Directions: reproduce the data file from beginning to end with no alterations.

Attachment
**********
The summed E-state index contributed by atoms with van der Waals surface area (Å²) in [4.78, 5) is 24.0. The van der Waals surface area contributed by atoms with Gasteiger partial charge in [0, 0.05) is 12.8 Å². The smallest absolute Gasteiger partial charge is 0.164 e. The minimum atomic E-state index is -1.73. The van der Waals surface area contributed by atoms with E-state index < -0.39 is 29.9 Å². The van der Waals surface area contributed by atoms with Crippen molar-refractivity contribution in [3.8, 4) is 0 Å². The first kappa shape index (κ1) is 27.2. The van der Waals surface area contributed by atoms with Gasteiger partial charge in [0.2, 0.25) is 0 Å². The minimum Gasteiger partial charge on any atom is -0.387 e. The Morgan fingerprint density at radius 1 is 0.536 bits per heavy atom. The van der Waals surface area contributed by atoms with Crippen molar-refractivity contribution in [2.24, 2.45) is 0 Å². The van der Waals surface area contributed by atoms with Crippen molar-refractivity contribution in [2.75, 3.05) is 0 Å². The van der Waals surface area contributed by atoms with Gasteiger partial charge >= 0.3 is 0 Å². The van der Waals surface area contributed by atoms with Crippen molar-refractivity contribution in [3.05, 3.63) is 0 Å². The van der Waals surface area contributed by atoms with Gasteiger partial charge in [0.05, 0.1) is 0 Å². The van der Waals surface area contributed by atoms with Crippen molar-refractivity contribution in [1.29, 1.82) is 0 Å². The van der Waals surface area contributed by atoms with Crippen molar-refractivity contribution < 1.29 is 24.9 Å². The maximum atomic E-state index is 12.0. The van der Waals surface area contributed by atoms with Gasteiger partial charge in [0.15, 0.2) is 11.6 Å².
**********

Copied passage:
The summed E-state index contributed by atoms with van der Waals surface area (Å²) in [4.78, 5) is 24.0. The van der Waals surface area contributed by atoms with Gasteiger partial charge in [0, 0.05) is 12.8 Å². The smallest absolute Gasteiger partial charge is 0.164 e. The minimum atomic E-state index is -1.73. The van der Waals surface area contributed by atoms with E-state index < -0.39 is 29.9 Å². The van der Waals surface area contributed by atoms with Crippen molar-refractivity contribution in [3.8, 4) is 0 Å². The first kappa shape index (κ1) is 27.2. The van der Waals surface area contributed by atoms with Gasteiger partial charge in [0.2, 0.25) is 0 Å². The minimum Gasteiger partial charge on any atom is -0.387 e. The Morgan fingerprint density at radius 1 is 0.536 bits per heavy atom. The van der Waals surface area contributed by atoms with Crippen molar-refractivity contribution in [2.24, 2.45) is 0 Å². The van der Waals surface area contributed by atoms with Crippen molar-refractivity contribution in [2.75, 3.05) is 0 Å². The van der Waals surface area contributed by atoms with Gasteiger partial charge >= 0.3 is 0 Å². The van der Waals surface area contributed by atoms with Crippen molar-refractivity contribution in [3.05, 3.63) is 0 Å². The van der Waals surface area contributed by atoms with Gasteiger partial charge in [0.05, 0.1) is 0 Å². The van der Waals surface area contributed by atoms with Crippen molar-refractivity contribution in [1.29, 1.82) is 0 Å². The van der Waals surface area contributed by atoms with Crippen molar-refractivity contribution < 1.29 is 24.9 Å². The maximum atomic E-state index is 12.0. The van der Waals surface area contributed by atoms with Gasteiger partial charge in [0.15, 0.2) is 11.6 Å².